The Personal History of David Copperfield
Time Out says
Charles Dickens comes to life in a vibrant adaptation that feels like a holiday for director Armando Iannucci.
It’s valuable, I suppose, when a filmmaker ‘discovers’ the novels of Charles Dickens to be so much funnier, fresher and more modern than assumed. But is it churlish to wish that the discovery had been made by anyone but director Armando Iannucci? The tart tongue behind HBO’s ‘Veep’ (as well as the verbally vicious features ‘In the Loop’ and ‘The Death of Stalin’), Iannucci tailors reams of well-deployed profanity into pure euphoria. Politically, he’s necessary in our fury-driven moment. ‘The Personal History of David Copperfield’, meanwhile, has no swearing. It shows him growing as a visual stylist; he’s claiming gentler territory for his dialogue to roam. But Iannucci’s new movie works best when it’s hinting at the rudeness he has better explored elsewhere.
On brightly lit lawns captured by cockeyed Terry Gilliam-esque camera angles, the film comes to fizzy, jaunty life – nearly all of Iannucci’s aggression has been squeezed into storyboarding. You can’t help but be charmed by Dev Patel’s title character: a floppy-haired bounder on his affably confused way to becoming a boyfriend, a proctor and a grown-up (though not in that order). Iannucci’s color-blind casting, which also gives major roles to Nikki Amuka-Bird, Benedict Wong and Rosalind Eleazar, never insists on being noticed; rather, everyone launches into their bits agreeably and only Christopher Willis’s manic orchestral score seems to be elbowing for room. Occasionally Patel narrates, or watches on, slyly, as he is born (Michael Winterbottom did this gag better in his radically exploded 2005 take on ‘Tristram Shandy’, a better version of this experiment).
Still, for all the service paid to Dickens’s interweaving plot curlicues (Iannucci and co-screenwriter Simon Blackwell do an elegant job eliding them from their expansive 1850 form), you’re still waiting for those occasional flashes of savagery. They come via Tilda Swinton, riotously uptight as David’s aunt Betsey, and Gwendoline Christie, who outdoes her entire stretch on Game of Thrones with one juicy takedown, a classic of passive-aggressive well-wishing. Villainous Uriah Heep (a hunched, tortured Ben Whishaw) has been somewhat demoted in this version; instead, the movie places keener emphasis on the difficulty – and absurd glories – of becoming a writer. Scribbling on paper is the final sound we hear. ‘The Personal History of David Copperfield’ feels, to a large degree, like a writer’s stunt. If you’re in a mildly irreverent mood (like Iannucci himself), you won’t complain too loudly about that.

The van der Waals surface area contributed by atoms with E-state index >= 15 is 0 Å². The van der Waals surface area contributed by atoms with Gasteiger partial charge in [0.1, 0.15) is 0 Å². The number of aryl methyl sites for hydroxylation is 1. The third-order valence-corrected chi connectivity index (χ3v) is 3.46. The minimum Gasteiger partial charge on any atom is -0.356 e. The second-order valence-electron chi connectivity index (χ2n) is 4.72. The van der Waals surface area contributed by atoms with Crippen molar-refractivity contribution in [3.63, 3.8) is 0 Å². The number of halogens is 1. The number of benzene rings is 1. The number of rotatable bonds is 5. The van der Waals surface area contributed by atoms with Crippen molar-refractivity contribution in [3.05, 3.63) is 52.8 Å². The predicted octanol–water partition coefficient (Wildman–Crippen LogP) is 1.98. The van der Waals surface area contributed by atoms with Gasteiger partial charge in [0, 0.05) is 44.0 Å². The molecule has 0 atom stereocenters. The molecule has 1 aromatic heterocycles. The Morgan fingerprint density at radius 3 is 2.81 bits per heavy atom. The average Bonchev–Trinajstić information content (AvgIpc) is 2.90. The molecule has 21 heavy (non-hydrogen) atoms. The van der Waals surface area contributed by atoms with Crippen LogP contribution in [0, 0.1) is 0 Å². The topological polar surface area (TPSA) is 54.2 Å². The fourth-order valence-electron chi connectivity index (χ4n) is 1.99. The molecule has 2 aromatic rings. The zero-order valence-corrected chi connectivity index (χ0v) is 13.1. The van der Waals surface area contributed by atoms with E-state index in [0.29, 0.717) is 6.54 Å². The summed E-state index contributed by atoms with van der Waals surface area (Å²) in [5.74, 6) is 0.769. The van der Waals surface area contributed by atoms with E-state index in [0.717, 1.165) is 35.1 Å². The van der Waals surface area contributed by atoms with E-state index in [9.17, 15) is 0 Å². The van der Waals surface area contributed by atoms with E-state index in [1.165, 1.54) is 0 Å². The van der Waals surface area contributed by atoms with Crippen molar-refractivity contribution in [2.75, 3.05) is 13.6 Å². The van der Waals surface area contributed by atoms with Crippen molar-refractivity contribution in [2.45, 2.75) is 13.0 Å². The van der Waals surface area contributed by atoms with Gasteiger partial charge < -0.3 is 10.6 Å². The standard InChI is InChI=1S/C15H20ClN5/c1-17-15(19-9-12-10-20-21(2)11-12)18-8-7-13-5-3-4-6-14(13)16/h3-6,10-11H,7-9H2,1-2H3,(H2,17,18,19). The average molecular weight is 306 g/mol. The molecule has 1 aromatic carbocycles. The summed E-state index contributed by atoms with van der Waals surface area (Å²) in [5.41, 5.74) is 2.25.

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Users say (1)
Never been a big Dickens film enthusiast - apart from David Leans’s brilliant 1946 adaptation of “Great Expectations”. But that was a gritty, monochrome story that stuck to the author’s aims to great effect.
Director Armando Iannucci’s TV work has been massively successful but his last movie, “The Death of Stalin” was awful, depending on well-worn cliches, toilet gags and obscene language.
This one is an odd mixture of bright comedy featuring some of the cream of British acting. It delves back and forth with all sorts of surrealist tricks
Peter Capaldi as Micawber turns in a great performance, as does Dev Patel as the principal character. His asian ethnicity doesn’t detract from reality too much but some of the other principal characters - Chinese, black and asian, are to me uncomfortably at odds with the reality of early Victorian England.
The UK is a multi-ethnic nation now but it wasn’t then. However, Iannucci has chosen that path in his casting and that’s his decision.
This cinemagoer was unimpressed and, at some points thoroughly bored, but the film will probably be a massive feel-good hit and box-office success!